Alternatively, they might approve SMDs that have not been sufficiently heat-dried for processing. Besides the processing questions, there are financial issues: For example, determining the origin of the dry pack problems and who — supplier, customer, or shipper—is financially responsible for the damaged SMDs.
A New Solution– the Humitector™ Type 2 “non-reversible” Humidity Indicator Card
In response to the limitations of “reversible” HICs, certain customers and SMD suppliers have asked for improvements to humidity indicator cards. In particular, they have asked for an updated HIC that could provide a more complete history of exposure to moisture and SMD integrity within dry packs.
To address these concerns, the originator of the color change humidity indicator card, and member of the JEDEC’s Subcommittee 14.1, “Reliability and Test Methods for Packaged Devices”, Clariant, has created a new “non-reversible” low-halogen and cobalt dichloride free humidity indicator card.
This HIC combines two reversible indicators for lower humidity exposure (5% and 10%) with the new non-reversible (60% RH) indicator spot, as shown in Figure 1. The 5% and 10% reversible spots function in the same way as similar indicators, changing color from blue (dry) to lavender, to pink (wet) to show humidity exposure at the levels indicated. If humidity levels drop, the 5% and 10% indicators will gradually revert back to blue.
Figure 1. Humitector™ Type 2 Non-Reversible Humidity Indicator Card
The new, non-reversible 60% spot, however, works differently. Instead of changing color from blue through to pink as the 60% indicator on a reversible HIC would, the non-reversible 60% humidity indicator stays blue, but if it is exposed to humidity over a prolonged period of time it starts to liquefy and spread until it overruns (migrates) beyond its black indicator circle as shown in Figure 2.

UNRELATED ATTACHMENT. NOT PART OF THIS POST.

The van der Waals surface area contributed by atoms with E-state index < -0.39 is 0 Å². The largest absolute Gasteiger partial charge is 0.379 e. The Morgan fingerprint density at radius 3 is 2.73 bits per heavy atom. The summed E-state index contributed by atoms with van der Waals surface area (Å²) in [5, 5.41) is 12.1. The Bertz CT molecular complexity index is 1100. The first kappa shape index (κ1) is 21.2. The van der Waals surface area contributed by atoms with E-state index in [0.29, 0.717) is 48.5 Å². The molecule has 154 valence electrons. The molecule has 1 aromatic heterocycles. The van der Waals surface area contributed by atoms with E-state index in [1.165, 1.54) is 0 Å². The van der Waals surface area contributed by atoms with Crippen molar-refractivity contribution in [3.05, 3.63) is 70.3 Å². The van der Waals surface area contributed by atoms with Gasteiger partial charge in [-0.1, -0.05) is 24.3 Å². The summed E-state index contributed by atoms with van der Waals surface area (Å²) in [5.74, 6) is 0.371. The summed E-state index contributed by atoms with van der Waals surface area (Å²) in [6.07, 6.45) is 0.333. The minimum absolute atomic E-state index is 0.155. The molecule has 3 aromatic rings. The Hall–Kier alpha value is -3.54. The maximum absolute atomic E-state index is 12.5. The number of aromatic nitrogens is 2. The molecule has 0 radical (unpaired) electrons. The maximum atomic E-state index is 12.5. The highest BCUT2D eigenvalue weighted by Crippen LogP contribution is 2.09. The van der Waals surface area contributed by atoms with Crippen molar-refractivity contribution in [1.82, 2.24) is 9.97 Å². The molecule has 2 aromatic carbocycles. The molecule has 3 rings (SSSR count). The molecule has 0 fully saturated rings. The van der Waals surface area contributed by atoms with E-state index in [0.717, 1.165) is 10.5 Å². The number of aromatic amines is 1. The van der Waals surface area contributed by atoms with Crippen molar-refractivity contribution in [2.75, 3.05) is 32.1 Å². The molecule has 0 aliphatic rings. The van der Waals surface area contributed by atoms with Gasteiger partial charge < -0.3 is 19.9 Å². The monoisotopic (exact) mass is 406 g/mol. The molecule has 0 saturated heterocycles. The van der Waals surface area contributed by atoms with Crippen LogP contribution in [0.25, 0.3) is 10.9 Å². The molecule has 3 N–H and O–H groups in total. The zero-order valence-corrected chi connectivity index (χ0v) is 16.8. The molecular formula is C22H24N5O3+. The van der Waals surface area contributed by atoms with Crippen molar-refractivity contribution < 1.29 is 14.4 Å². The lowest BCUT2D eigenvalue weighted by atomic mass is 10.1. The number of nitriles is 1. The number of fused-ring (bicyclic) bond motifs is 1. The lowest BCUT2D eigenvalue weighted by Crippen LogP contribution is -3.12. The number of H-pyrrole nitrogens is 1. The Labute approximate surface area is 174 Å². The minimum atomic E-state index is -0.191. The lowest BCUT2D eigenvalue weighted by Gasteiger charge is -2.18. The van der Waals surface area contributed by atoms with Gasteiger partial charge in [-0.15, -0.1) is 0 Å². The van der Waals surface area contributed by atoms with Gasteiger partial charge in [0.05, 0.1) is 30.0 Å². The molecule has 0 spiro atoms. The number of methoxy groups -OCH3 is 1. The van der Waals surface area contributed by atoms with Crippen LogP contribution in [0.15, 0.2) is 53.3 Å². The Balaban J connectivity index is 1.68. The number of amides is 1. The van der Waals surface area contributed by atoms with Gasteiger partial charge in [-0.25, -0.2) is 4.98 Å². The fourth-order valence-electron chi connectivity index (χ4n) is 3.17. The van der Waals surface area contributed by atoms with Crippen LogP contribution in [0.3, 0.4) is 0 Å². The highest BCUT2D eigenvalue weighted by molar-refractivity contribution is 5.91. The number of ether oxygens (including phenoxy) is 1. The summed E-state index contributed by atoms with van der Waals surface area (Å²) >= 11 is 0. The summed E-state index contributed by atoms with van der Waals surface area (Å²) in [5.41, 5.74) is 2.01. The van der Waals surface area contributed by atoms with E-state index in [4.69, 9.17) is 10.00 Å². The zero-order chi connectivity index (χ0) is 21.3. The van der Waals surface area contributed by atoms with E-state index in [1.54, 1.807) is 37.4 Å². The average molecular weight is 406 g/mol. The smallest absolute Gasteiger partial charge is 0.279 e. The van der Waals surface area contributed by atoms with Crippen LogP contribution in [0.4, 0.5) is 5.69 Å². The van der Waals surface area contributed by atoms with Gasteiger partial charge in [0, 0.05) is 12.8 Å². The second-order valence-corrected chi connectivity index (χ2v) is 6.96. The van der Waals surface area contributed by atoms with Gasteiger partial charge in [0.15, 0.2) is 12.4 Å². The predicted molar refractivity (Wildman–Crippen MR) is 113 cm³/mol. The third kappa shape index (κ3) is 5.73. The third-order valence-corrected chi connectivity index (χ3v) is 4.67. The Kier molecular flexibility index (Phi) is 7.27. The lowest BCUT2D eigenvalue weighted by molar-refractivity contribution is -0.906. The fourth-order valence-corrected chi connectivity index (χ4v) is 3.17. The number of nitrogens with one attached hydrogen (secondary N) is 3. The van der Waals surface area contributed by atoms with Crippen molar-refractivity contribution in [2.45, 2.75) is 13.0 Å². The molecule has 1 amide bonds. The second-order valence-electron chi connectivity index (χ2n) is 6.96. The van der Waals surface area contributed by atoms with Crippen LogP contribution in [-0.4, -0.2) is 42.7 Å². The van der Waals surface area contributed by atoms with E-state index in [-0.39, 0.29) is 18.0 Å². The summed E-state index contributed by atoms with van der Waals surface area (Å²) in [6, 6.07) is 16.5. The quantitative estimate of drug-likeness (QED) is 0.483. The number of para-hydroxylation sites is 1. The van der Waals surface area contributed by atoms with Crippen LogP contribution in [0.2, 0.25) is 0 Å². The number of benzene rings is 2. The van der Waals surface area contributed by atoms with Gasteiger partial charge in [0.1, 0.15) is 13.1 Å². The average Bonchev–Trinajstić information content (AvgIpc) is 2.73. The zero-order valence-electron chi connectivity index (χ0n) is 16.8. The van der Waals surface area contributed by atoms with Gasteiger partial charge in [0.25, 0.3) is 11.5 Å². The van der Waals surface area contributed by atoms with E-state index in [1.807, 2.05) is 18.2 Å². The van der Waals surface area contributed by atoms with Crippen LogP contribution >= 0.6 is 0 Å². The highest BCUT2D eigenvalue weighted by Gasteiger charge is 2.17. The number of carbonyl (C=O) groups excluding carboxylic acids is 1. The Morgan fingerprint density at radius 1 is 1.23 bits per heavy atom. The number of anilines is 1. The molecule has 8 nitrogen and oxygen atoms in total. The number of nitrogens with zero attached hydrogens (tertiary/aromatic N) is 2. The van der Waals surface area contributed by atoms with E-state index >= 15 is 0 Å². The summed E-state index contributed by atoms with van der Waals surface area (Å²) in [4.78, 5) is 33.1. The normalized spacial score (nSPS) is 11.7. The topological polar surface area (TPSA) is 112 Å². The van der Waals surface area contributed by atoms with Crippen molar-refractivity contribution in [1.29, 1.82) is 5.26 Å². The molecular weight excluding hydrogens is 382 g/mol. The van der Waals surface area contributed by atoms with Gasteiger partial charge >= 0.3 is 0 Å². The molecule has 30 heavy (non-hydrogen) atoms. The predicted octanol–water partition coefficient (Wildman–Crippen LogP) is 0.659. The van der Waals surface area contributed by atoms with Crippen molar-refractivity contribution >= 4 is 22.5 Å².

Figure 2. Humitector™ Type 2 Non-Reversible Humidity Indicator Card - exposed to humidity for
a prolonged period of time
Even if the humidity level is later reduced, such as during extended storage in dry conditions that cause reversible indicators to revert back to blue, the migration of the non-reversible blue spot on the new HIC remains. This provides a reliable, and permanent indication of the prolonged high humidity conditions that could have affected the package and its contents during storage.
A Change to Packaging Standards
Having considered the function and benefits of Clariant’s non-reversible HIC, IPC and JEDEC have revised and approved a new joint standard, J-STD-033 (Revision D), allowing its use. This revised standard allows the use of both types of HIC cards in dry packs. To prevent confusion, the new revised J-STD-033 redefines HICs into two types. The conventional reversible HICs are redefined as “Type 1 – Reversible,” while the newer non-reversible cards have been introduced as “Type 2 – Non-Reversible.” Beyond this reclassification, the revision makes no changes regarding the use of Type 1 reversible cards.
Users of the new Type 2 non-reversible cards will find that they can be handled and used in the same way as Type 1 cards, with one exception: Type 2 cards must be kept in their original manufacturer packaging (i.e. shrink-wrapped) until they are opened for use. Once they are opened, prolonged exposure to high humidity in the ambient environment could result in the activation of the non-reversible 60% indicator spot, rendering it useless in the dry pack environment.
Previous revisions have allowed for the re-use of reversible Type 1 HICs so long as the 60% humidity indicators have not changed color. The latest standard allows for the re-use of both Type 1 and Type 2 HICs under the same circumstances, however the re-use of either type is now prevented if the 60% humidity indicator has changed, as this can affect the accuracy of the other indicators.
The use of Type 2 HICs with a non-reversible 60% spot indicator is preferred by IPC/JEDEC standard J-STD-033D.
This information has been sourced, reviewed and adapted from materials provided by Clariant Corporation.
For more information on this source, please visit Clariant Corporation.